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Timothy Olyphant

Don’t get Timothy Olyphant wrong. Sure, the scene-stealing actor is best known for playing a tough-as-nails Old West lawman on HBO’s “Deadwood.” And granted, he seems to favor big-screen baddies: a deadly techno geek in “Live Free or Die Hard” and a shaven-headed assassin in the current “Hitman.” As well, he does a hilariously over-the-top job of dialing in the morning sports report on Indie 103.1 FM five days a week.

But Olyphant, 39, who has lived in Los Angeles for nine years, isn’t simply a dude’s dude. He’s also an arts appreciator who majored in fine art at USC and gives critical shout-outs to local art heroes like John Baldessari, Ed Ruscha and Chris Burden. And when he’s in L.A. (where he lives with his wife and three kids), it’s the physical and emotional aesthetic he’s drawn to.

If I’ve got a choice of canyons to drive over, I take Coldwater Canyon Avenue every time because of a little church at the bottom of the hill -- St. Michael’s Church, designed by A. Quincy Jones [not that Quincy Jones -- the guy who produced the Shrine Auditorium]. I always have the same two thoughts: 1) It looks great. 2) One day someone’s going to crash right into that thing. I’m also a fan of the Memorial Coliseum, which was built in the 1920s and is still awesome (yet we can’t get an NFL franchise in the city!), and the Pacific Design Center on Melrose. I like the blue building. I like the green building. Maybe the red one will suck.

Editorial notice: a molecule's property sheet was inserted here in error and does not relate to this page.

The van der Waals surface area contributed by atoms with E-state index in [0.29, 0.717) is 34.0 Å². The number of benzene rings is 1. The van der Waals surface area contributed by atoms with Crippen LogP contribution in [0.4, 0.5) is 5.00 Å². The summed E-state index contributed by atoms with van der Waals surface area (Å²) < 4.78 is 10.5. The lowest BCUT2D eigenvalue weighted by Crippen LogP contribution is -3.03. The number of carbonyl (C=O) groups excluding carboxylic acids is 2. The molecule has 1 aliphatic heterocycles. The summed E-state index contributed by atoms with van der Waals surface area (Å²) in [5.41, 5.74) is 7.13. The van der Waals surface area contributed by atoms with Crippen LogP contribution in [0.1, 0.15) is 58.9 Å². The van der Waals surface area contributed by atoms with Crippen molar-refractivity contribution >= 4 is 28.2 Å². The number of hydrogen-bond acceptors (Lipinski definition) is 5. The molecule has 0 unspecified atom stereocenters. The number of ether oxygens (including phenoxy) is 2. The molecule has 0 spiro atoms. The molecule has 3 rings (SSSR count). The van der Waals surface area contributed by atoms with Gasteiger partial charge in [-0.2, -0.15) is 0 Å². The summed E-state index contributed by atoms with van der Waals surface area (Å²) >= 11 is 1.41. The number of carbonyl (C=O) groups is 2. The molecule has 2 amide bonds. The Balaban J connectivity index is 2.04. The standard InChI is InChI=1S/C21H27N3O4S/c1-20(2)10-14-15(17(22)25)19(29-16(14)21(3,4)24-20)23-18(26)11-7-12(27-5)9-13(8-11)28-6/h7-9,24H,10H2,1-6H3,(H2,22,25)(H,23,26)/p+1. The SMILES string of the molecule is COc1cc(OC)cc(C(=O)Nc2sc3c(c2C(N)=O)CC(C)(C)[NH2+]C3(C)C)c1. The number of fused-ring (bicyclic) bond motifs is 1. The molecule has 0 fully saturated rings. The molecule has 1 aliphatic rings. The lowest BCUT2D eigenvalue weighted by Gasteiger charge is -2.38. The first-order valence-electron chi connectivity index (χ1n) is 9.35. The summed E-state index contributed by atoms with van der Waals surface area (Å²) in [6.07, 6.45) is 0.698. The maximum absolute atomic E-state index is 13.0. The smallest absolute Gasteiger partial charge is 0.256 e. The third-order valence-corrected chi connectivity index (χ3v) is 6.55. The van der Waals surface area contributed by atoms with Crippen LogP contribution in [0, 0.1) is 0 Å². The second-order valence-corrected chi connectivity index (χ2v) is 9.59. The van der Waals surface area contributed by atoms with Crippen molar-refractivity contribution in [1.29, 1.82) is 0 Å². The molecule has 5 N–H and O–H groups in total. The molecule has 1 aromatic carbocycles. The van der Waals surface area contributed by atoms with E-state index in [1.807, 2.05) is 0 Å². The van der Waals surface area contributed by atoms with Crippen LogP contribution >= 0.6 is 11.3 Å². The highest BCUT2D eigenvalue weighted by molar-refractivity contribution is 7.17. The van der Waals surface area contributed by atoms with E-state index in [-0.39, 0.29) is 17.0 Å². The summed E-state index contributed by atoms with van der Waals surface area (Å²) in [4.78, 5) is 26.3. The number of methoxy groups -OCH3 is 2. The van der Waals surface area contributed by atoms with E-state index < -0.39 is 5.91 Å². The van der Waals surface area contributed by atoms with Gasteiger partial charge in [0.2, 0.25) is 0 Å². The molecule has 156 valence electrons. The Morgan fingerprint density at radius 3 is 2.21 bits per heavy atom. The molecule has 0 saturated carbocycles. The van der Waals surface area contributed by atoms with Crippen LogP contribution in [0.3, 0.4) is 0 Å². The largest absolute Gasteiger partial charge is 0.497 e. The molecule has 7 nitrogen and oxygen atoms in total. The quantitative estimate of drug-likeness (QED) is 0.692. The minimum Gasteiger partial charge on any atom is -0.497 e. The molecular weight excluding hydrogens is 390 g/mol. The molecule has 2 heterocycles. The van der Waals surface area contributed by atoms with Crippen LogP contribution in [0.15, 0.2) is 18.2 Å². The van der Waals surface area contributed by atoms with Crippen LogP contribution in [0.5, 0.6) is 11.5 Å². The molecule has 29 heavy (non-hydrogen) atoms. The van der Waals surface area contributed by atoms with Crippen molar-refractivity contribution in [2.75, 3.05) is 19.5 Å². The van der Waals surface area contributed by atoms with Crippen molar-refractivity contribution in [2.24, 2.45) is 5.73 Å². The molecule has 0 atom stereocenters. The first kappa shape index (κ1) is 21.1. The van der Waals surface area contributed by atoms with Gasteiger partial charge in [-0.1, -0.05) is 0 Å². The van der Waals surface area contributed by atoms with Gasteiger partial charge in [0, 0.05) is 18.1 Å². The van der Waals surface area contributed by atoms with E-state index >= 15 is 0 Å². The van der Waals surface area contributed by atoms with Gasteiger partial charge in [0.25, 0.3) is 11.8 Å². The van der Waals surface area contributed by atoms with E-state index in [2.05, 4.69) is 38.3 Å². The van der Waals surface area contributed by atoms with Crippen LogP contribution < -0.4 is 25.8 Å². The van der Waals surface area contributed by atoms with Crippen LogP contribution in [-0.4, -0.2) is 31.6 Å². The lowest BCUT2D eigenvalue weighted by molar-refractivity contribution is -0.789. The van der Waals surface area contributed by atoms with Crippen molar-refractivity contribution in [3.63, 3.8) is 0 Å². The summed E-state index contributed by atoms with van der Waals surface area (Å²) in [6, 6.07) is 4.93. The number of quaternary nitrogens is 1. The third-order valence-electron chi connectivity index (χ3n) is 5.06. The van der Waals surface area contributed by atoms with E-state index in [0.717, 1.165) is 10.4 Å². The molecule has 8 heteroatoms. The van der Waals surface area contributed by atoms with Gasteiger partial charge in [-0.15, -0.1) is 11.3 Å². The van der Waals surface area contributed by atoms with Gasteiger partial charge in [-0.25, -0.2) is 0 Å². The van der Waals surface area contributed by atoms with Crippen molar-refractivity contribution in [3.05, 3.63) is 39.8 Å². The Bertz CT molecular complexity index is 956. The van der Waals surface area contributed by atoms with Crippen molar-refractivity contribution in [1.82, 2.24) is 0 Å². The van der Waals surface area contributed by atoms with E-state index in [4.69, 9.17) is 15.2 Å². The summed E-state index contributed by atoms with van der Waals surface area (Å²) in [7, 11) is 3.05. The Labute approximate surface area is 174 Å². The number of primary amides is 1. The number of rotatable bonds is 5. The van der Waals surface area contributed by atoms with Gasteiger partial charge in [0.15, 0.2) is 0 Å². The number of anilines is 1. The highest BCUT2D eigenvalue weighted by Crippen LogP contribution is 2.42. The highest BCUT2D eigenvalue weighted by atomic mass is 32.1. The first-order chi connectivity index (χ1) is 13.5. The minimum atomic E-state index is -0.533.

I don’t go to openings but I do go to galleries. A favorite is Roberts & Tilton Gallery in the 6150 Wilshire Blvd. complex. It’s as good as most museums, but with better parking.

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I like flying into LAX and seeing the Encounter building by Paul Williams -- that spaceship-looking thing. If you had forgotten where you were headed -- which I often do -- that building is a nice reminder. Williams was an African American architect who designed houses for famous people like Lucille Ball.

L.A.'s not a city that comes at you when you walk out the door. You’ve got to make an effort. Go to the Natural History Museum, go to Griffith Park, go downtown -- you feel like you’ve gone on a mini vacation. That sense of discovery is really cool.

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Chris.Lee@latimes.com

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